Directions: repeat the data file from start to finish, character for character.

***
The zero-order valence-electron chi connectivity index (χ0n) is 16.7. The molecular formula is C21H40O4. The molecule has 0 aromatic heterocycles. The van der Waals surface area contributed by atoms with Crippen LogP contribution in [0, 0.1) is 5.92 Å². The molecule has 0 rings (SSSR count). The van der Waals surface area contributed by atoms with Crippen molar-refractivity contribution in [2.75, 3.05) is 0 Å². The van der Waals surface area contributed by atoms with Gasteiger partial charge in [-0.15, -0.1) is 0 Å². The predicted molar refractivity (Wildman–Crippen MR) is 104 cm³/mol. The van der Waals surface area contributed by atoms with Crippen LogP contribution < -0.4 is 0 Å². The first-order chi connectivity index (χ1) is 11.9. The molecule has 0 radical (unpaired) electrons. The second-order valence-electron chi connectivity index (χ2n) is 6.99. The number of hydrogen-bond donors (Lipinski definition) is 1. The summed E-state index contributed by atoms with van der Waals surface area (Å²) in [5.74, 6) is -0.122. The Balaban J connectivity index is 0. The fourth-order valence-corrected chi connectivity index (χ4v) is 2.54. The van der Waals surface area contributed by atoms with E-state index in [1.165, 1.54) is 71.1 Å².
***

The zero-order valence-electron chi connectivity index (χ0n) is 16.7. The molecular formula is C21H40O4. The molecule has 0 aromatic heterocycles. The van der Waals surface area contributed by atoms with Crippen LogP contribution in [0, 0.1) is 5.92 Å². The molecule has 0 rings (SSSR count). The van der Waals surface area contributed by atoms with Crippen molar-refractivity contribution in [2.75, 3.05) is 0 Å². The van der Waals surface area contributed by atoms with Gasteiger partial charge in [-0.15, -0.1) is 0 Å². The predicted molar refractivity (Wildman–Crippen MR) is 104 cm³/mol. The van der Waals surface area contributed by atoms with Crippen LogP contribution < -0.4 is 0 Å². The first-order chi connectivity index (χ1) is 11.9. The molecule has 0 radical (unpaired) electrons. The second-order valence-electron chi connectivity index (χ2n) is 6.99. The number of hydrogen-bond donors (Lipinski definition) is 1. The summed E-state index contributed by atoms with van der Waals surface area (Å²) in [5.74, 6) is -0.122. The Balaban J connectivity index is 0. The fourth-order valence-corrected chi connectivity index (χ4v) is 2.54. The van der Waals surface area contributed by atoms with E-state index in [1.165, 1.54) is 71.1 Å².